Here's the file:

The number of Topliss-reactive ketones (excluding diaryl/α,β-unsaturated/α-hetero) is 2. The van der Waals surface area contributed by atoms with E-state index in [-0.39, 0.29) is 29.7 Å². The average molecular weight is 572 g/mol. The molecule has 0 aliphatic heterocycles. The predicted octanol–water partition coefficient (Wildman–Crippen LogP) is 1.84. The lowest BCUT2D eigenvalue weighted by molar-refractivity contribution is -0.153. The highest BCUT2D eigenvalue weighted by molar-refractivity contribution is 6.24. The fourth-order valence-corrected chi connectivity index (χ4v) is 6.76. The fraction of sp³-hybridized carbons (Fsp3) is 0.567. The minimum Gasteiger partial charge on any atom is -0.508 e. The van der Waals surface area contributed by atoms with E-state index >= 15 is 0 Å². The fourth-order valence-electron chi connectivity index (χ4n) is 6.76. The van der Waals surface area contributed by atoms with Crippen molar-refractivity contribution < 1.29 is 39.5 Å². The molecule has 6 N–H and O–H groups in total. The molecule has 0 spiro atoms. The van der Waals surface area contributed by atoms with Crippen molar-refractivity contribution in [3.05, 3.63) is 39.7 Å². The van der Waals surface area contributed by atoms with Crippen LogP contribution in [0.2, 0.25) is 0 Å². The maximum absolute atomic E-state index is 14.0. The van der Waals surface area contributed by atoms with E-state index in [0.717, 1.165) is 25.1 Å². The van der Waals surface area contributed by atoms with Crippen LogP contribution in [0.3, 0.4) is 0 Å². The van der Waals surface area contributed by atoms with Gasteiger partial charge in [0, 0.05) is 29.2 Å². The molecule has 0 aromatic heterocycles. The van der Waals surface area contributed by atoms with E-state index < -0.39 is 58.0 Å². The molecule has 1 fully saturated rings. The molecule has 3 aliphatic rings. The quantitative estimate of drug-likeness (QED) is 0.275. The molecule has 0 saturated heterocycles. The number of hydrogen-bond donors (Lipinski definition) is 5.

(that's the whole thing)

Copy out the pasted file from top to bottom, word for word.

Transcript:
The number of Topliss-reactive ketones (excluding diaryl/α,β-unsaturated/α-hetero) is 2. The van der Waals surface area contributed by atoms with E-state index in [-0.39, 0.29) is 29.7 Å². The average molecular weight is 572 g/mol. The molecule has 0 aliphatic heterocycles. The predicted octanol–water partition coefficient (Wildman–Crippen LogP) is 1.84. The lowest BCUT2D eigenvalue weighted by molar-refractivity contribution is -0.153. The highest BCUT2D eigenvalue weighted by molar-refractivity contribution is 6.24. The fourth-order valence-corrected chi connectivity index (χ4v) is 6.76. The fraction of sp³-hybridized carbons (Fsp3) is 0.567. The minimum Gasteiger partial charge on any atom is -0.508 e. The van der Waals surface area contributed by atoms with E-state index >= 15 is 0 Å². The fourth-order valence-electron chi connectivity index (χ4n) is 6.76. The van der Waals surface area contributed by atoms with Crippen molar-refractivity contribution < 1.29 is 39.5 Å². The molecule has 6 N–H and O–H groups in total. The molecule has 0 spiro atoms. The van der Waals surface area contributed by atoms with Crippen molar-refractivity contribution in [3.05, 3.63) is 39.7 Å². The van der Waals surface area contributed by atoms with Crippen LogP contribution in [0.2, 0.25) is 0 Å². The maximum absolute atomic E-state index is 14.0. The van der Waals surface area contributed by atoms with E-state index in [0.717, 1.165) is 25.1 Å². The van der Waals surface area contributed by atoms with Crippen LogP contribution in [0.3, 0.4) is 0 Å². The van der Waals surface area contributed by atoms with Gasteiger partial charge in [0, 0.05) is 29.2 Å². The molecule has 0 aromatic heterocycles. The van der Waals surface area contributed by atoms with E-state index < -0.39 is 58.0 Å². The molecule has 1 fully saturated rings. The molecule has 3 aliphatic rings. The quantitative estimate of drug-likeness (QED) is 0.275. The molecule has 0 saturated heterocycles. The number of hydrogen-bond donors (Lipinski definition) is 5.